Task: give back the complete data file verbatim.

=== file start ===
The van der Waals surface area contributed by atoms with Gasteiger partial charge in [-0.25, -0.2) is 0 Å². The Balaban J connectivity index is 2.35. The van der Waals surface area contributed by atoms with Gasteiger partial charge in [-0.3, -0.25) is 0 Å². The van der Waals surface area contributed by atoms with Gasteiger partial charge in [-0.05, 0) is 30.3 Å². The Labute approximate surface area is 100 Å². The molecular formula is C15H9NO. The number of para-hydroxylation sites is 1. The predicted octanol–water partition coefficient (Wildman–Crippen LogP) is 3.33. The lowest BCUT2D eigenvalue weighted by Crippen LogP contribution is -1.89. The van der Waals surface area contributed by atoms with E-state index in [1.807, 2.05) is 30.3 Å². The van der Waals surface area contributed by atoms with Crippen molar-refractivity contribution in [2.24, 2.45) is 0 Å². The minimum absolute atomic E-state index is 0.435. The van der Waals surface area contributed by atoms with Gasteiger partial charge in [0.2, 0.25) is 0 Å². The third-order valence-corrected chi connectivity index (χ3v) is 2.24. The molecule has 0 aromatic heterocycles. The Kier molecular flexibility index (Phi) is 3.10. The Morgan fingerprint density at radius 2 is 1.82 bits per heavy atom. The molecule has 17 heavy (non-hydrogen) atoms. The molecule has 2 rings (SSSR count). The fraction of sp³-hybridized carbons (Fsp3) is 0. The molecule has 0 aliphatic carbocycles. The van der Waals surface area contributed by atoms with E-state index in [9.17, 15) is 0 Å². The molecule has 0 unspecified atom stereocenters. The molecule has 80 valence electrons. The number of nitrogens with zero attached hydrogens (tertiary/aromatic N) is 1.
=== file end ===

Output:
The van der Waals surface area contributed by atoms with Gasteiger partial charge in [-0.25, -0.2) is 0 Å². The Balaban J connectivity index is 2.35. The van der Waals surface area contributed by atoms with Gasteiger partial charge in [-0.3, -0.25) is 0 Å². The van der Waals surface area contributed by atoms with Gasteiger partial charge in [-0.05, 0) is 30.3 Å². The Labute approximate surface area is 100 Å². The molecular formula is C15H9NO. The number of para-hydroxylation sites is 1. The predicted octanol–water partition coefficient (Wildman–Crippen LogP) is 3.33. The lowest BCUT2D eigenvalue weighted by Crippen LogP contribution is -1.89. The van der Waals surface area contributed by atoms with E-state index in [1.807, 2.05) is 30.3 Å². The van der Waals surface area contributed by atoms with Crippen molar-refractivity contribution in [2.24, 2.45) is 0 Å². The minimum absolute atomic E-state index is 0.435. The van der Waals surface area contributed by atoms with Gasteiger partial charge in [0.2, 0.25) is 0 Å². The third-order valence-corrected chi connectivity index (χ3v) is 2.24. The molecule has 0 aromatic heterocycles. The Kier molecular flexibility index (Phi) is 3.10. The Morgan fingerprint density at radius 2 is 1.82 bits per heavy atom. The molecule has 17 heavy (non-hydrogen) atoms. The molecule has 2 rings (SSSR count). The fraction of sp³-hybridized carbons (Fsp3) is 0. The molecule has 0 aliphatic carbocycles. The van der Waals surface area contributed by atoms with E-state index in [9.17, 15) is 0 Å². The molecule has 0 unspecified atom stereocenters. The molecule has 80 valence electrons. The number of nitrogens with zero attached hydrogens (tertiary/aromatic N) is 1.